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    Great Smoky Mountains

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Cultural Resources & Archeology: June-July, 2009

Issue 4 > Resource Roundup > Cultural Resources & Archeology
 
Archeologists carefully scrape away layers from a proposed building site.

Archeologists use trowels and brushes to carefully remove layer by layer of soil from a proposed construction site.

NPS photo.

Surveying spots for construction

Archeologists and archeology techs, including interns from the Student Conservation Association, also surveyed a site in the Cataloochee valley on the North Carolina side of the Park. They dug the survey plots in a grid pattern to find any cultural artifacts at a site where the Park plans to build a new vault toilet. Much of the archeological work in the Park deals with compliance issues such as this: when the Park needs to build a road, building, or trail, archeologists go through first and carefully scrape away layers of earth to reveal any pot sherds (what archeologists call small broken pieces of pottery), arrowhead flakes, or other remnants of human habitation at that site. At this spot in Cataloochee, archeologists found small stone flakes that fall off when people chip arrowheads. However, because the site bottomed out on river rocks after only about 6 inches and contained only a few of these flakes, they concluded that these signs of human habitation were from somewhere else and had washed into this area.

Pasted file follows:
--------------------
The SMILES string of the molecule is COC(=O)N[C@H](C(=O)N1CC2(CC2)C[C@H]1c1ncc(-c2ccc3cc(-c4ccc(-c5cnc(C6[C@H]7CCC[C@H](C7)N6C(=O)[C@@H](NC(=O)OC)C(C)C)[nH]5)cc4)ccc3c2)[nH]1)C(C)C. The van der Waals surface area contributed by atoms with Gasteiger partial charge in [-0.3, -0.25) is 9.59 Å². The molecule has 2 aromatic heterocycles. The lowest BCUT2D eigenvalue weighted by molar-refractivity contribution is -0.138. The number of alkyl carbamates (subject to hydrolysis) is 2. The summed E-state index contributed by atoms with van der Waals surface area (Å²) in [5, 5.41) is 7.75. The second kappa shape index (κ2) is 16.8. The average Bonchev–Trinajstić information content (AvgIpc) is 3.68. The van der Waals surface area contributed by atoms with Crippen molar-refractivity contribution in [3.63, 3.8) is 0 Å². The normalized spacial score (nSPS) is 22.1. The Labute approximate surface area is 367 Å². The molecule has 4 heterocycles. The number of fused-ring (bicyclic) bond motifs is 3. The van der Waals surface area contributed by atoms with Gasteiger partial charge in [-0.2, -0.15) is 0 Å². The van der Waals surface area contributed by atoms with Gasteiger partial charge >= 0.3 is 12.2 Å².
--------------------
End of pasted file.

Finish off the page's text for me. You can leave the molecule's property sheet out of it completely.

Weather stations

In early June, University of North Carolina-Asheville professor Dr. Doug Miller and two archeologists, Erik Kreusch and Heath Bailey, backpacked over the mountain to potential weather station locations on high slopes overlooking the Cataloochee valley. The goal: to ensure that the sites chosen were not also archeological sites where artifacts, tools, or remains of housing could tell us something about early inhabitants of the mountains. The weather stations are part of a larger project to measure precipitation at different spots high in the mountains, and compare the measurements to predicted rainfall amounts. Usually, weather forecasts give very local forecasts, and scientists want to improve the predictions in the mountains. This will also let them know how much water enters different watersheds and help scientists understand seasonal variations in streamflow and long-term water level changes.

Return to Resource Roundup: June-July, 2009.

Did You Know?

Flame azalea can be found growing on heath balds in the park.

The park’s high elevation heath balds are treeless expanses where dense thickets of shrubs such as mountain laurel, rhododendron, and sand myrtle grow. Known as “laurel slicks” and “hells” by early settlers, heath balds were most likely created by forest fires long ago. More...